Saturday 2 November 2013 | 7.30pm Messiaen Des canyons aux étoiles (From the Canyons to the Stars) Christoph Eschenbach conductor Tzimon Barto piano John Ryan horn Andrew Barclay percussion Erika Öhman percussion Free pre-concert event 6.00–6.45pm | Royal Festival Hall Colour and Eternity – the music of Olivier Messiaen Exploring the rich sound world of Olivier Messiaen, this talk delves into his musical language, where birdsong, faith and colour collide to produce one of the most original musical voices in the 20th century. A new piano miniature inspired by Des canyons aux étoiles will also be performed.

Britten The Young Person’s Guide to the Orchestra Chris Jarvis presenter Timothy Redmond conductor Tickets £5–£18 Free pre- and post-concert events around the Royal Festival Hall building: for details visit www.lpo.org.uk/education/funharmonics-activities.html

Wednesday 6 November 2013 | 7.30pm Sofia Gubaidulina Offertorium Arvo Pärt Magnificat Arvo Pärt Cantus in memoriam Benjamin Britten Arvo Pärt Berlin Mass Tõnu Kaljuste conductor Sergej Krylov violin London Philharmonic Choir Supported by the Estonian Embassy in London and the Ambache Charitable Trust.

Free pre-concert performance 6.00–6.45pm | Royal Festival Hall LPO Foyle Future Firsts, conducted by Ben Gernon, present a programme including Galina Ustvolskaya’s final work – Symphony No. 5 (Amen), a haunting setting of The Lord’s Prayer.

Part of the Royal Philharmonic Society Bicentenary Celebrations, 1813–2013

Tickets £9–£39 (premium seats £65) unless stated London Philharmonic Orchestra Ticket Office 020 7840 4242 Monday–Friday 10.00am–5.00pm lpo.org.uk

Southbank Centre Ticket Office 0844 847 9920 Daily 9.00am–8.00pm southbankcentre.co.uk

Transaction fees: £1.75 online, £2.75 telephone

Transaction fees: £1.75 online, £2.75 telephone No transaction fee for bookings made in person

London Philharmonic Orchestra | 21


Catalyst: Double Your Donation

The London Philharmonic Orchestra is building its first ever endowment fund, which will support the most exciting artistic collaborations with its partner venues here in London and around the country. Thanks to a generous grant pledge from Arts Council England’s Catalyst programme, the Orchestra is able to double the value of all gifts from new donors up to a maximum value of £1 million. Any additional gifts from existing generous donors will also be matched. By the end of the campaign we aim to have created an endowment with a value of £2 million which will help us work with partners to provide a funding injection for activities across the many areas of the Orchestra’s work, including: • More visionary artistic projects like The Rest Is Noise at Southbank Centre • Educational and outreach activities for young Londoners like this year’s Noye’s Fludde performance project • Increased touring to venues around the UK that might not otherwise have access to great orchestral music To give, call Development Director Nick Jackman on 020 7840 4211, email support@lpo.org.uk or visit www.lpo.org.uk/support/double-your-donation.html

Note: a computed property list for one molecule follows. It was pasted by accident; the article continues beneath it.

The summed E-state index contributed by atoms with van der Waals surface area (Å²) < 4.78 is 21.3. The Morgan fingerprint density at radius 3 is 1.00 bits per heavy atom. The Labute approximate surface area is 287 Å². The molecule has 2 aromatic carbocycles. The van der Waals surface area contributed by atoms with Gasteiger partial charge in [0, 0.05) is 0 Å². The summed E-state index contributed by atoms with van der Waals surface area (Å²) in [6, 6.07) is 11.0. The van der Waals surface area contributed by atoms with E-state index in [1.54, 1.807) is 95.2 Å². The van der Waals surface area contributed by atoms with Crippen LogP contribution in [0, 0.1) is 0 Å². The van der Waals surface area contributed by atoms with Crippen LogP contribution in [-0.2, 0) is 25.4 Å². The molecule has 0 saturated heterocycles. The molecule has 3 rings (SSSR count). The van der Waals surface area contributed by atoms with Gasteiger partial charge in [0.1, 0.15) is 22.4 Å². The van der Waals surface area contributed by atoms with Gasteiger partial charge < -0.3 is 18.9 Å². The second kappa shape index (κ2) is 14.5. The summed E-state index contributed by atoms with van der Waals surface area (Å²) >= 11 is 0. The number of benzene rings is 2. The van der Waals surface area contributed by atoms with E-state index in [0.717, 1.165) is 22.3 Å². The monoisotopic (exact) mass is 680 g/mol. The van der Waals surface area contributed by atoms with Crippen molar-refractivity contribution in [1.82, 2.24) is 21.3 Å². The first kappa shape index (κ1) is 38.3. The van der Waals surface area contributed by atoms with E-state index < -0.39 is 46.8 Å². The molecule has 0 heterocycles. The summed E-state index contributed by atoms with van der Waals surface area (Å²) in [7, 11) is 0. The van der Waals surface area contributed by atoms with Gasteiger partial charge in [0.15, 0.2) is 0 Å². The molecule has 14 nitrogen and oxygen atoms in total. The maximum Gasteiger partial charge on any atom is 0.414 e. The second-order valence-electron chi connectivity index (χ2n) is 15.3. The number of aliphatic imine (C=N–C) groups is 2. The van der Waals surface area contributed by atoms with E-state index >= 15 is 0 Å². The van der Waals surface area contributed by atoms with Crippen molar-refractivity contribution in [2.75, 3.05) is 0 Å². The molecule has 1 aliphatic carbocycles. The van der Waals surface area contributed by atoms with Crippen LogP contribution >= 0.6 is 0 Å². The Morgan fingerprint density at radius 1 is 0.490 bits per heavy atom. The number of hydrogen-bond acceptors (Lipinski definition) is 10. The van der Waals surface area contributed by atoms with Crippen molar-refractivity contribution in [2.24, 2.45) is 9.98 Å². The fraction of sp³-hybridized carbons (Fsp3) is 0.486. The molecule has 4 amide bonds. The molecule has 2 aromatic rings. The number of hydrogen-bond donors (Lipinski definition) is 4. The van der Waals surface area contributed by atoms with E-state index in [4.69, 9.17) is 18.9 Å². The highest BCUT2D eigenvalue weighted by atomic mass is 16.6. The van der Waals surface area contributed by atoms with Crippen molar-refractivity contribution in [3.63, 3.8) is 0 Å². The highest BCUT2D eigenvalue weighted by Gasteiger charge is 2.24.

Catalyst Endowment Donors Masur Circle Arts Council England Emmanuel & Barrie Roman The Sharp Family The Underwood Trust Welser-Möst Circle John Ireland Charitable Trust Tennstedt Circle Simon Robey The late Mr K Twyman Solti Patrons Anonymous Suzanne Goodman The Rothschild Foundation Haitink Patrons Moya Greene Tony and Susie Hayes Lady Roslyn Marion Lyons Diana and Allan Morgenthau Charitable Trust Sir Bernard Rix TFS Loans Limited The Tsukanov Family Foundation Guy & Utti Whittaker Manon Williams

22 | London Philharmonic Orchestra

Pritchard Donors Anonymous Lady Jane Berrill Linda Blackstone Michael Blackstone Jan Bonduelle Richard Brass Britten-Pears Foundation Lady June Chichester Lindka Cierach Mr Alistair Corbett Mark Damazer David Dennis Bill & Lisa Dodd Mr David Edgecombe David Ellen Mr Daniel Goldstein Ffion Hague Rebecca Halford Harrison Michael & Christine Henry Honeymead Arts Trust John Hunter Ivan Hurry Tanya Kornilova Howard & Marilyn Levene Mr Gerald Levin Geoff & Meg Mann

Ulrike Mansel Marsh Christian Trust John Montgomery Rosemary Morgan John Owen Edmund Pirouet Mr Michael Posen John Priestland Ruth Rattenbury Tim Slorick Howard Snell Stanley Stecker Lady Marina Vaizey Helen Walker Laurence Watt Des & Maggie Whitelock Victoria Yanakova Mr Anthony Yolland


We would like to acknowledge the generous support of the following Thomas Beecham Group Patrons, Principal Benefactors and Benefactors: Thomas Beecham Group The Tsukanov Family Foundation Anonymous Simon Robey The Sharp Family Julian & Gill Simmonds Garf & Gill Collins Andrew Davenport Mrs Sonja Drexler David & Victoria Graham Fuller John & Angela Kessler Mr & Mrs Makharinsky Geoff & Meg Mann Caroline, Jamie & Zander Sharp Eric Tomsett Guy & Utti Whittaker Manon Williams & John Antoniazzi Principal Benefactors Mark & Elizabeth Adams Jane Attias Lady Jane Berrill Desmond & Ruth Cecil Mr John H Cook David Ellen